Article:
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Ujiyoshi pirate long wakizashi with kozuka


Sunny
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Hello 

Thanks for your interest.

This info below is what I have found on these types of blades.

This blade is a great cutter and amazing for Tameshigiri.

Neat fine detail silver crab and gold guild dew dotted plant leaf menuki

I'm asking $1600 US shipped.

if you are serious please DM your email for more pics.

A small portion of the sale will be donated to the NMB

 
MADE BY  FAMOUS SMITH " UJIYOSHI " ( 氏吉 ) ???
 
BLADE STYLE : “片鎬造 KATUSHI NO KIDUKURI ( The has two different side one side is flat )
 
KOTO BLADE ???

Blade length :54 cm or 21 inches.
Sori : 1.3cm 1/2 inches.
Mekugi : 1
Width at the Hamachi : 3.3 cm or 1 7/8 inches.
Kasane : 2.5 cm or 11/4 inches.
Era : Early Edo to 17th century ???

Shape : KATUSHI NO KIDUKURI  

 

 

Kokan Nakayama in his book “The Connoisseurs Book of Japanese Swords” describes wakimono swords (also called Majiwarimono ) as "swords made by schools that do not belong to the gokaden, as well other that mixed two or three gokaden". His book lists a large number of schools as wakimono, some of these schools more famous than others.

Wakimono schools, such as Mihara, Enju, Uda and Fujishima are well known and appear in specialized publications that provide the reader the opportunity to learn about their smiths and the characteristics of their swords. However, others are rarely seen and may be underrated. In this article we will focus on one of the rarely seen and often maligned school from the province of Awa on the Island of Shikoku. The Kaifu School is often associated with Pirates, unique koshirae, kitchen knives and rustic swords. All of these associations are true, but they do not do justice to the school.

Kaifu (sometimes said Kaibu) is a relatively new school in the realm of NihontoKaifu smiths started appearing in records during the Oei era (1394). Many with names beginning with UJI or YASU such as Ujiyoshi, Ujiyasu, Ujihisa, Yasuyoshi, Yasuyoshi and Yasuuji , etc, are recorded. However, there is record of the school as far back as Korayku era (1379), where the schools legendary founder Taro Ujiyoshi is said to have worked in Kaifu. There is also a theory that the school was founded around the Oei era as two branches, one following a smith named Fuji from the Kyushu area and other following a smith named Yasuyoshi from the Kyoto area (who is also said to be the son of Taro Ujiyoshi). Little is formally written about the school, but in the AFU Quarterly from 1995, an article from the Token Shunju by Okada Ichiro in August 1994 was translated and published. This is the most comprehensive article we have seen on the school. Okada gives his reason for writing the article as, “the sword books commonly available seem to look with disfavor on swords made in Awa no Kuni, which is now Tokushima-ken on the island of Shikoku, and provide very little information about the smiths from there. It is for this reason that I have selected this article.” Normally all you find are references and anecdotal stories involving Kaifu swords, so thankfully Okada has provided a little more material.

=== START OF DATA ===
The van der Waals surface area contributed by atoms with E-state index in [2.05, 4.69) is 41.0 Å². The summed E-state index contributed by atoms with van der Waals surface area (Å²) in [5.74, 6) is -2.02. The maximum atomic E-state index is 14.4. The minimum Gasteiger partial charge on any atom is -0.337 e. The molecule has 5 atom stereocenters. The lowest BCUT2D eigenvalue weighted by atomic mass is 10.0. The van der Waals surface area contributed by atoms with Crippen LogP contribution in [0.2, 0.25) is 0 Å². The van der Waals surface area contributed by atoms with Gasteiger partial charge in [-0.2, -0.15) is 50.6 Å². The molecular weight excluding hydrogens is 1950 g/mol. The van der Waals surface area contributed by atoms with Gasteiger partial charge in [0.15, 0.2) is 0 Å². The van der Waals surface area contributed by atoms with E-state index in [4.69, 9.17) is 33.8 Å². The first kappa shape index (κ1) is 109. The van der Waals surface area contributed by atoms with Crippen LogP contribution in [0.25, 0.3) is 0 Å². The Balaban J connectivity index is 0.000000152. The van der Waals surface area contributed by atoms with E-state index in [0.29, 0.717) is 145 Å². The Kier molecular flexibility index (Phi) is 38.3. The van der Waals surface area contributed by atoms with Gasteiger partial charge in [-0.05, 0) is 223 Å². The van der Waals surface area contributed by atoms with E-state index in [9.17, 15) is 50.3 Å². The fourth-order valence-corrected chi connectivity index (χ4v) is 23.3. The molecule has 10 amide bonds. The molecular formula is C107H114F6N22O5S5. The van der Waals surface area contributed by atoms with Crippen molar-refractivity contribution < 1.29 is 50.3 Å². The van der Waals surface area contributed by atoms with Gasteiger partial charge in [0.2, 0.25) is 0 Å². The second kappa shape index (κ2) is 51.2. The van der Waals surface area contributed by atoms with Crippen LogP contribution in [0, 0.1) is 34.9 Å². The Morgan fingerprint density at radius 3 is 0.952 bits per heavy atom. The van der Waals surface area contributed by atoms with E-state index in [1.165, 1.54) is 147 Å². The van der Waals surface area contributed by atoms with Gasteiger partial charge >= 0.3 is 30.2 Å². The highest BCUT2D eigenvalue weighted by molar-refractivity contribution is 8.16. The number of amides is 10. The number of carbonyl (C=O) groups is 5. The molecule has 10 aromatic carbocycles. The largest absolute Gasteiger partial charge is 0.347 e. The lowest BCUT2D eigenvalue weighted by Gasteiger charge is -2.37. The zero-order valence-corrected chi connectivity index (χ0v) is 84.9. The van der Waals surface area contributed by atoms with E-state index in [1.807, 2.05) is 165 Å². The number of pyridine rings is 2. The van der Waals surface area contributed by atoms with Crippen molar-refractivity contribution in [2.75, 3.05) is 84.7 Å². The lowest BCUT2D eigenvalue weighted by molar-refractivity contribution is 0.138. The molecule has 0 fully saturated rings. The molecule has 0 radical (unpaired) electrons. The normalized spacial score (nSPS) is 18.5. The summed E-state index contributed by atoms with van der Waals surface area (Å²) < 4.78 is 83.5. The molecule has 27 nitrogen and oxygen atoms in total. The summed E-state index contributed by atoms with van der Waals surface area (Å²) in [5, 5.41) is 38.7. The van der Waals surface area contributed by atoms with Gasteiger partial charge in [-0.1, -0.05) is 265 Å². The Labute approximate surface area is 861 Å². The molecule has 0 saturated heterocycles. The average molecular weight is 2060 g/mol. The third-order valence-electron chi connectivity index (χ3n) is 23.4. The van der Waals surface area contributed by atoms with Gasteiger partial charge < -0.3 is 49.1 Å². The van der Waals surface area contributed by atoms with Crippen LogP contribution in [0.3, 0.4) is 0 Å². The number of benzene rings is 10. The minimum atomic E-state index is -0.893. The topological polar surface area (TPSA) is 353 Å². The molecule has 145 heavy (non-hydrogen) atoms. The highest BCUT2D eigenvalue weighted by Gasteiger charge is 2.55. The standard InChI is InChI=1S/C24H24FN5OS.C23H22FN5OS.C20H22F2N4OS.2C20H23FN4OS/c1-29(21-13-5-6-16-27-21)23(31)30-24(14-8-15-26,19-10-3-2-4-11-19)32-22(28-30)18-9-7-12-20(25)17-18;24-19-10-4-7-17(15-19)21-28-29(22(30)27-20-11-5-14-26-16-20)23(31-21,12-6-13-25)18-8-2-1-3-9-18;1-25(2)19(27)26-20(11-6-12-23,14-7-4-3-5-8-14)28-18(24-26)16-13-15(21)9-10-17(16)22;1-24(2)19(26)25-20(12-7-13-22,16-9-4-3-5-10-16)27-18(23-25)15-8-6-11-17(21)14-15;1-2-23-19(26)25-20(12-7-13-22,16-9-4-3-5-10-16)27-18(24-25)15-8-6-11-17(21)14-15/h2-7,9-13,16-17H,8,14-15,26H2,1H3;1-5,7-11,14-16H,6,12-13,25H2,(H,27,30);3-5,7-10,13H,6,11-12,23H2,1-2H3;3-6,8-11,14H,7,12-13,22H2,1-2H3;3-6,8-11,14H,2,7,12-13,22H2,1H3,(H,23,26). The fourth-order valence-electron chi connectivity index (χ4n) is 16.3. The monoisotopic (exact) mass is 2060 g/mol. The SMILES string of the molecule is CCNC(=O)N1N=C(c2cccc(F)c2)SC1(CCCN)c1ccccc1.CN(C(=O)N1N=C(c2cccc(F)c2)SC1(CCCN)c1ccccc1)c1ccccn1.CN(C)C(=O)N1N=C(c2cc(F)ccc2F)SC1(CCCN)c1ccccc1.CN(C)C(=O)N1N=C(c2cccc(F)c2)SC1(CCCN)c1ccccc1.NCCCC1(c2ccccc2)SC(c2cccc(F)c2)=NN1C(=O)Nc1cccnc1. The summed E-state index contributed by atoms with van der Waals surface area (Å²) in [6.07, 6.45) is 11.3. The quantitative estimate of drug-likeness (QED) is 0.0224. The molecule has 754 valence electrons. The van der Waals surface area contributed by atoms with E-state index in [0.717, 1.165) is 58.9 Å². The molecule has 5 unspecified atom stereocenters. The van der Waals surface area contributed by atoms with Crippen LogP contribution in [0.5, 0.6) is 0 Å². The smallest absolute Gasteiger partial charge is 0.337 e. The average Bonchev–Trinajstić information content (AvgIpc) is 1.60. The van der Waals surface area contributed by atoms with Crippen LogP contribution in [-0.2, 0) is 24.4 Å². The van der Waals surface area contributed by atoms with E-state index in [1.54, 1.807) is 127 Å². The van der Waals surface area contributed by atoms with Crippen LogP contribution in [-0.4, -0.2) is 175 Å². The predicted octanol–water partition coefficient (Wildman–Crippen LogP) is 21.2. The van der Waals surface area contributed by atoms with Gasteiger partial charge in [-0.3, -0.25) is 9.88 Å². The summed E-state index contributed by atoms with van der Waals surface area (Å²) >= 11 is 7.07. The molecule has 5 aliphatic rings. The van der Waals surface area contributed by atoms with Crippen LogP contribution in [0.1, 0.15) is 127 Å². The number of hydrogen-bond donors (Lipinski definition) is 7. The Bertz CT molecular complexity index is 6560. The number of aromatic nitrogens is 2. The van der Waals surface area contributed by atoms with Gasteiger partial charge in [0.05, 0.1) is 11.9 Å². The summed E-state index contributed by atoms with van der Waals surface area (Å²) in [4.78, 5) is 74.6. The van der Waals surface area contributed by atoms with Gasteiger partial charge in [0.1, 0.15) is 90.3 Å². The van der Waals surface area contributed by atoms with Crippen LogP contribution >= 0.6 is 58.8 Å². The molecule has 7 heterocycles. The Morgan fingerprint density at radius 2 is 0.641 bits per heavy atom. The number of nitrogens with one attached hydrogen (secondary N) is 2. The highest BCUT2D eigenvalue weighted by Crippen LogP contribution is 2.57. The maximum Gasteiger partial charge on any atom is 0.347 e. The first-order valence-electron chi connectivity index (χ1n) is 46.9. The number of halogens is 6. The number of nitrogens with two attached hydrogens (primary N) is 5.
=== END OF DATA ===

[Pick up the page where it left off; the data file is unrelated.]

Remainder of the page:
These include the often seen “kitchen knives” or swords made in the kata kiriba zukuri style, (they have a bevel on only one side like in a kogatana), various long hira zukuri wakizashi sometimes referred to as pirate swords, (Shikoku Island did a good business supplying Japanese pirates) and many Shinshinto swords made in the late Edo era. When attributing a sword to Kaifu, the NBTHK normally assigns a Shinto or Shinshinto designation to the attribution to help distinguish the category. What is rarely seen are Koto works, particularly signed ones. We will explore some theories on why we think this is so.

 

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1 hour ago, Bruce Pennington said:

Thank you for the interesting write-up, Steven!  Good luck on the sale.

Your thanks makes me very happy and welcome to share more.

Thanks so much for your continued support Bruce.

Your kind words are always appreciated.

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SOLD

for more info on these types of blades google 

Real-Life kantei-of swords , part 10: A real challenge : kantei Wakimono Swords

 

BELOW is part of the continuation of that article on Koto pirate swords

 

 

The Awa province on the island of Shikoku and particularly the Kaifu district is on the cross roads of several powerful Daimyos. To the south are Kyushu (Saikaido) Daimyo fiefdoms and to the north are the Honshu (Sanyodo) Daimyo fiefdoms. As Okada stated, the Lord of Kaifu needed a strong army to defend his territory and brought in sword expertise from the north and the south to develop what became known as the Kaifu-To that were excellent in keenness and rich in individuality”. What this means for those of us studying Kaifu swords is that they possess a variety of styles and characteristics and in some cases could be considered experimental! Among the finer pieces it is not uncommon to see swords that look Yamato, others that could be mistaken for Soshu and some that could be considered Soden Bizen. As we enter into the Shinto era, many take on Sue-Bizen characteristics. In a NTHK REI Magazine article from 1992 it is mentioned that the smith Hikobei Sukesada migrated from Bizen to Awa and brought with him the Bizen tradition. We have also seen it stated several times that good Kaifu works can be mistaken for works by GO (Yoshihiro), or better Soshu works.